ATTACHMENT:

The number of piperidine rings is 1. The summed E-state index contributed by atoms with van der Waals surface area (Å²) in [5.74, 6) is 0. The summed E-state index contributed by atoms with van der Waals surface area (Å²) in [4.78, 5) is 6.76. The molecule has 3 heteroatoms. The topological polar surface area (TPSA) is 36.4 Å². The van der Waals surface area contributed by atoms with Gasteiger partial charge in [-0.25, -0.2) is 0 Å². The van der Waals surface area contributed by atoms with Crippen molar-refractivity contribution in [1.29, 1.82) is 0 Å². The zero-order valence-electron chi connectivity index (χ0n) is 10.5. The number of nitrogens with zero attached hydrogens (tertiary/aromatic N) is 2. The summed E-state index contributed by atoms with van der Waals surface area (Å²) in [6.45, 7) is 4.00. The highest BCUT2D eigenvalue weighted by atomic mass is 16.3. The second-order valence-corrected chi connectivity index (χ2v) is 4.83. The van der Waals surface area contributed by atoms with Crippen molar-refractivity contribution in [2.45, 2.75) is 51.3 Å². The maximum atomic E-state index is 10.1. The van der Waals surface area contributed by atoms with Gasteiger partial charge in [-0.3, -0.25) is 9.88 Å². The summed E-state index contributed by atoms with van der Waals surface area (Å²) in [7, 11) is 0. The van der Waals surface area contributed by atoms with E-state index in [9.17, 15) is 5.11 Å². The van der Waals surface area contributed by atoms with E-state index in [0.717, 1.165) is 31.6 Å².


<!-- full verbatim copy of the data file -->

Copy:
The number of piperidine rings is 1. The summed E-state index contributed by atoms with van der Waals surface area (Å²) in [5.74, 6) is 0. The summed E-state index contributed by atoms with van der Waals surface area (Å²) in [4.78, 5) is 6.76. The molecule has 3 heteroatoms. The topological polar surface area (TPSA) is 36.4 Å². The van der Waals surface area contributed by atoms with Gasteiger partial charge in [-0.25, -0.2) is 0 Å². The van der Waals surface area contributed by atoms with Crippen molar-refractivity contribution in [1.29, 1.82) is 0 Å². The zero-order valence-electron chi connectivity index (χ0n) is 10.5. The number of nitrogens with zero attached hydrogens (tertiary/aromatic N) is 2. The summed E-state index contributed by atoms with van der Waals surface area (Å²) in [6.45, 7) is 4.00. The highest BCUT2D eigenvalue weighted by atomic mass is 16.3. The second-order valence-corrected chi connectivity index (χ2v) is 4.83. The van der Waals surface area contributed by atoms with Crippen molar-refractivity contribution in [2.45, 2.75) is 51.3 Å². The maximum atomic E-state index is 10.1. The van der Waals surface area contributed by atoms with Gasteiger partial charge in [-0.3, -0.25) is 9.88 Å². The summed E-state index contributed by atoms with van der Waals surface area (Å²) in [7, 11) is 0. The van der Waals surface area contributed by atoms with E-state index in [9.17, 15) is 5.11 Å². The van der Waals surface area contributed by atoms with E-state index in [0.717, 1.165) is 31.6 Å².